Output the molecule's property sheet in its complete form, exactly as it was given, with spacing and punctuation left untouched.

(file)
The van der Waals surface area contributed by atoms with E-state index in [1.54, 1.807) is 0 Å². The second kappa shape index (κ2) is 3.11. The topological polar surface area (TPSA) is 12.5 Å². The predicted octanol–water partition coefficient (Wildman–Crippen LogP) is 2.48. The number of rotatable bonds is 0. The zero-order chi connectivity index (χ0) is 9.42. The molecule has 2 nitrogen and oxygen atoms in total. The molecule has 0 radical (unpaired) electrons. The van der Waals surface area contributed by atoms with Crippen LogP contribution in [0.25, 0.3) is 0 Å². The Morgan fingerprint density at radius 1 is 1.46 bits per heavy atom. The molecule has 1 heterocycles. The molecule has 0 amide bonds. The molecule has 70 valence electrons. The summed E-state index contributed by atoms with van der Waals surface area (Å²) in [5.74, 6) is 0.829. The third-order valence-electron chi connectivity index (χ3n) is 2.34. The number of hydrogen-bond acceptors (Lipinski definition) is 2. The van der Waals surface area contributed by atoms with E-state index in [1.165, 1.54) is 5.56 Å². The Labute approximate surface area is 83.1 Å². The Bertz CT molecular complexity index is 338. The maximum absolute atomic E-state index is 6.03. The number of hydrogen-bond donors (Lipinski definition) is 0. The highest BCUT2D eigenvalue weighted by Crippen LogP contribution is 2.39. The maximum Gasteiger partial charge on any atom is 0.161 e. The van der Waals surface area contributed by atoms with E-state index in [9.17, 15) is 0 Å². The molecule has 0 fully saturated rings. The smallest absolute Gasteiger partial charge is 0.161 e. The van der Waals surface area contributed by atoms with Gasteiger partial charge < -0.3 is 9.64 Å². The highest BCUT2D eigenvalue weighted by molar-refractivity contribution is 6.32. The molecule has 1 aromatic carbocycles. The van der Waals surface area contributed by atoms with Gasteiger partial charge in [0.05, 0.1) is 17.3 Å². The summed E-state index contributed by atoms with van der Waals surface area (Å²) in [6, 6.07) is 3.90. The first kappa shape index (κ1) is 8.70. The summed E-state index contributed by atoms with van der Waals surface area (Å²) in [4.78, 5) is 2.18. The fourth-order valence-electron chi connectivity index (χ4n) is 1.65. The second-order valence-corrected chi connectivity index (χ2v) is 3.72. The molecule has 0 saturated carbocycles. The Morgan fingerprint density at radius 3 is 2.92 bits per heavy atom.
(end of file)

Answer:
The van der Waals surface area contributed by atoms with E-state index in [1.54, 1.807) is 0 Å². The second kappa shape index (κ2) is 3.11. The topological polar surface area (TPSA) is 12.5 Å². The predicted octanol–water partition coefficient (Wildman–Crippen LogP) is 2.48. The number of rotatable bonds is 0. The zero-order chi connectivity index (χ0) is 9.42. The molecule has 2 nitrogen and oxygen atoms in total. The molecule has 0 radical (unpaired) electrons. The van der Waals surface area contributed by atoms with Crippen LogP contribution in [0.25, 0.3) is 0 Å². The Morgan fingerprint density at radius 1 is 1.46 bits per heavy atom. The molecule has 1 heterocycles. The molecule has 0 amide bonds. The molecule has 70 valence electrons. The summed E-state index contributed by atoms with van der Waals surface area (Å²) in [5.74, 6) is 0.829. The third-order valence-electron chi connectivity index (χ3n) is 2.34. The number of hydrogen-bond acceptors (Lipinski definition) is 2. The van der Waals surface area contributed by atoms with E-state index in [1.165, 1.54) is 5.56 Å². The Labute approximate surface area is 83.1 Å². The Bertz CT molecular complexity index is 338. The maximum absolute atomic E-state index is 6.03. The number of hydrogen-bond donors (Lipinski definition) is 0. The highest BCUT2D eigenvalue weighted by Crippen LogP contribution is 2.39. The maximum Gasteiger partial charge on any atom is 0.161 e. The van der Waals surface area contributed by atoms with E-state index in [9.17, 15) is 0 Å². The molecule has 0 fully saturated rings. The smallest absolute Gasteiger partial charge is 0.161 e. The van der Waals surface area contributed by atoms with Gasteiger partial charge < -0.3 is 9.64 Å². The highest BCUT2D eigenvalue weighted by molar-refractivity contribution is 6.32. The molecule has 1 aromatic carbocycles. The van der Waals surface area contributed by atoms with Gasteiger partial charge in [0.05, 0.1) is 17.3 Å². The summed E-state index contributed by atoms with van der Waals surface area (Å²) in [6, 6.07) is 3.90. The first kappa shape index (κ1) is 8.70. The summed E-state index contributed by atoms with van der Waals surface area (Å²) in [4.78, 5) is 2.18. The fourth-order valence-electron chi connectivity index (χ4n) is 1.65. The second-order valence-corrected chi connectivity index (χ2v) is 3.72. The molecule has 0 saturated carbocycles. The Morgan fingerprint density at radius 3 is 2.92 bits per heavy atom.